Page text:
Google/Blogger's new barrier wall on comments which made me mad (see Blogger Comment Changes Stink. Period.) led me down a rambling trail yesterday on privacy, Google, data mining and how technology is really ahead of how we can plan it, manage it and control it. Some is baffling, some is exciting, some is scary and some is just over my head.
An exciting tech development sequey to my ramble...A biotech firm in Houston has developed simple, low-cost blood tests for breast cancer, Alzheimer's and Parkinson's allowing detection years earlier than today's most advanced technologies can catch it and is almost ready for release. (via Jill). And...a study on mice, reversing skin aging, had "findings supporting the theory that ageing is the result of specific genetic changes rather than accumulated wear and tear...and that it is possible to reverse those genetic changes later in life." Amazing.
But thinking of that tangled knotty mess of technology/privacy issues, I started with this: Ten Extremely Useful Websites to Protect Yourself Online which is an easy list to note for later and to have on hand. But that is fluffy stuff and the issue really is more convoluted and I have given it more perusal. So I read what Tim Berners-Lee, that genious inventor of the world wide web, WWW, has to say and he has the next step defined - the Giant Global Graph, GGG. So there. I've told you. It's going to be GGG. It is a little over my head but interesting to glimpse what the real thinkers are planning in that beyond web 3.0 sort of way. These big thinkers are trying to untangle these complicated knotty things of how data all comes together for the good of everyone. A very very minor example, is: how do I encourage my children to do deep research when they run to Wikipedia first and also do what, as Berners-Lee pointed out, on-campus researchers do -- they find it easier to buy books through Amazon rather than use their campus library. Is this good for us? Time will tell. Our lives are easier and what we get for that convenience might be at a cost but we don't even know what that cost will be.
How the Web is a Shadow of the Real World by Dan Brickley (he was behind the Friend-of-a-Friend project, FOAF which is a networking formulation that knocks down barriers) got me to thinking about how we do interact online as we do in real life and how we want those connections to work which is NOT how Google is doing, blocking links back to all commentors with its new Blogger comment structure. Brickley is a pretty smart thinking guy - he's involved now with Joost (15,000+TV shows, 250+Channels through your internet connection). The web as a shadow of the real world, a metaphorical idea, is in that ephemeral world where we are merging/defining our virtual selves and our private real selves which is something I've been theoretically interested in.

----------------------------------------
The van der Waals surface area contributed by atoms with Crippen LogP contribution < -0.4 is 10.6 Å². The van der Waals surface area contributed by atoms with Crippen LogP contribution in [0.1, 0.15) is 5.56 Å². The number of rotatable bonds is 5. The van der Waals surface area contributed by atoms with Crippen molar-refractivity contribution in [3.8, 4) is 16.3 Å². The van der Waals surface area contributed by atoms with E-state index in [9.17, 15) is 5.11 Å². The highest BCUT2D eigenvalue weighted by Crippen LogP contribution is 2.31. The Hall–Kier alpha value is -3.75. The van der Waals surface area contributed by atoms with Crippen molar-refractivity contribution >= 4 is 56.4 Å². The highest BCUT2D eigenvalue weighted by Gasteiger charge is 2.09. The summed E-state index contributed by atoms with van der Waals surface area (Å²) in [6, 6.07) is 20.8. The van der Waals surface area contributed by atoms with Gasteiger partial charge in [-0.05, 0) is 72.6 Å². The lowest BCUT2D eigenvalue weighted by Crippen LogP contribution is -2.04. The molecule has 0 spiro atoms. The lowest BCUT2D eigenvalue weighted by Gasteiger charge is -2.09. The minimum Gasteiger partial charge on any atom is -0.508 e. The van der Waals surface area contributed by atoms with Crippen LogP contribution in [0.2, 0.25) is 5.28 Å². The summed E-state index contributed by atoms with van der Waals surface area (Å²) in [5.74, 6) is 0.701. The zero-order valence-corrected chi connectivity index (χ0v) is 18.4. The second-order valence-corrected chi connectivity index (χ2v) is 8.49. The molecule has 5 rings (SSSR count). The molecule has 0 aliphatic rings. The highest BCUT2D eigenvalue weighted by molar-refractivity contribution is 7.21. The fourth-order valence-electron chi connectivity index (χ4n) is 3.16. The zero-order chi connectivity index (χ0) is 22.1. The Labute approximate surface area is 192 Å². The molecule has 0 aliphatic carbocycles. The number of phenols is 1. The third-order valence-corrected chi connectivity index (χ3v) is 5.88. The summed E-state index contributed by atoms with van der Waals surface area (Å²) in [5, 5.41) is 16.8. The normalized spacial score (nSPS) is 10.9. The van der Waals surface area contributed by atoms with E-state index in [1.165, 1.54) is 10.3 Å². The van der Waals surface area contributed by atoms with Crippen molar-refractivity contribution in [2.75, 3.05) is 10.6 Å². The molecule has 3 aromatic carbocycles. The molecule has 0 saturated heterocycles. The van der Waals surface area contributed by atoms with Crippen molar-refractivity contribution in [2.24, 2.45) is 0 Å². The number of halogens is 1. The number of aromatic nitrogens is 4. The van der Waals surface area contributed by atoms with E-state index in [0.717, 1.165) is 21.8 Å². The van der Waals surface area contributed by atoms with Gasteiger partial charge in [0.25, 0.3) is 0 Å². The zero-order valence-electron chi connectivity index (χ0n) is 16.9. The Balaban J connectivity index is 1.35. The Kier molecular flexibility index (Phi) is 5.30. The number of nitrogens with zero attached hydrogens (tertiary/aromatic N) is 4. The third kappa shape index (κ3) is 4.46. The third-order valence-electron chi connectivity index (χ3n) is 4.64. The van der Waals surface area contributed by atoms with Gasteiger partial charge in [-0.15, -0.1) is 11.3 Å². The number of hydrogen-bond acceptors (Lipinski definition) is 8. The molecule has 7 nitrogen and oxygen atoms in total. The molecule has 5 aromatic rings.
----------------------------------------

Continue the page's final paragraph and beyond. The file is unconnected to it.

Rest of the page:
You are your trails of data left everywhere, btw.
Privacy online -- Google and Doublelick raise questions about needing extreme factfinding about privacy practices and I came across a very good article by brainiac tech Danny Weitzner (a W3C Tech/Society Policy Director who writes about privacy issues and open internet policy and things such as data sharing/mining by government local/state law enforcement ). He calls for "...a much more open, flexible process in which technical experts and the interested public are able to ask detailed questions about current practices. This is not a criticism of either US or EU regulators...In the 1990s, the FTC under Christine Varney’s leadership pushed operators of commercial websites to post policies stating how they handle personal information. That was an innovative idea at the time, but the power of personal information processing has swamped the ability of a static statement to capture the privacy impact of sophisticated services, and the level of generality at which these policies tend to be written often obscure the real privacy impact of the practices described. It’s time for regulators to take the next step and assure that both individuals and policy makers have information they need."